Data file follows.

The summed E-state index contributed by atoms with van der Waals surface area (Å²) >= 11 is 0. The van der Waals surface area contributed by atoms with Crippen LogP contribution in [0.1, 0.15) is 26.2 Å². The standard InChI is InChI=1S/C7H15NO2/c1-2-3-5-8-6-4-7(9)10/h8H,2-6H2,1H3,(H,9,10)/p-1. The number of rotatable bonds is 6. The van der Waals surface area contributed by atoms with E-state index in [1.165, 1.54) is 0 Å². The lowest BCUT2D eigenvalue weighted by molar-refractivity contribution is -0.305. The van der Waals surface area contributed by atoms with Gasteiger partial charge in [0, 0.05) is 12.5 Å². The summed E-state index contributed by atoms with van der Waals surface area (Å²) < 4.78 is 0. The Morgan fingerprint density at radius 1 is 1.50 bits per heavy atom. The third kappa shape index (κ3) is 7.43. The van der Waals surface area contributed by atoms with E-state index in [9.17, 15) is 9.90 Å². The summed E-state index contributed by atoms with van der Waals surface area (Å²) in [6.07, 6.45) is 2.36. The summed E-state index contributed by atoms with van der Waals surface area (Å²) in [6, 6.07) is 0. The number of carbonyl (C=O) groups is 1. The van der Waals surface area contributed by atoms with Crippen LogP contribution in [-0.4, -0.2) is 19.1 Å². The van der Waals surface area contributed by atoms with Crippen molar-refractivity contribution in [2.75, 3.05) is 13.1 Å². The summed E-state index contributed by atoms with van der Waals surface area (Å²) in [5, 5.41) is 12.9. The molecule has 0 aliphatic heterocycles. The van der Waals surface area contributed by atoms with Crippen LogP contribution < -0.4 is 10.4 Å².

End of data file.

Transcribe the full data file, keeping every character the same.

The summed E-state index contributed by atoms with van der Waals surface area (Å²) >= 11 is 0. The van der Waals surface area contributed by atoms with Crippen LogP contribution in [0.1, 0.15) is 26.2 Å². The standard InChI is InChI=1S/C7H15NO2/c1-2-3-5-8-6-4-7(9)10/h8H,2-6H2,1H3,(H,9,10)/p-1. The number of rotatable bonds is 6. The van der Waals surface area contributed by atoms with E-state index in [1.165, 1.54) is 0 Å². The lowest BCUT2D eigenvalue weighted by molar-refractivity contribution is -0.305. The van der Waals surface area contributed by atoms with Gasteiger partial charge in [0, 0.05) is 12.5 Å². The summed E-state index contributed by atoms with van der Waals surface area (Å²) < 4.78 is 0. The Morgan fingerprint density at radius 1 is 1.50 bits per heavy atom. The third kappa shape index (κ3) is 7.43. The van der Waals surface area contributed by atoms with E-state index in [9.17, 15) is 9.90 Å². The summed E-state index contributed by atoms with van der Waals surface area (Å²) in [6.07, 6.45) is 2.36. The summed E-state index contributed by atoms with van der Waals surface area (Å²) in [6, 6.07) is 0. The number of carbonyl (C=O) groups is 1. The van der Waals surface area contributed by atoms with Crippen LogP contribution in [-0.4, -0.2) is 19.1 Å². The van der Waals surface area contributed by atoms with Crippen molar-refractivity contribution in [2.75, 3.05) is 13.1 Å². The summed E-state index contributed by atoms with van der Waals surface area (Å²) in [5, 5.41) is 12.9. The molecule has 0 aliphatic heterocycles. The van der Waals surface area contributed by atoms with Crippen LogP contribution < -0.4 is 10.4 Å².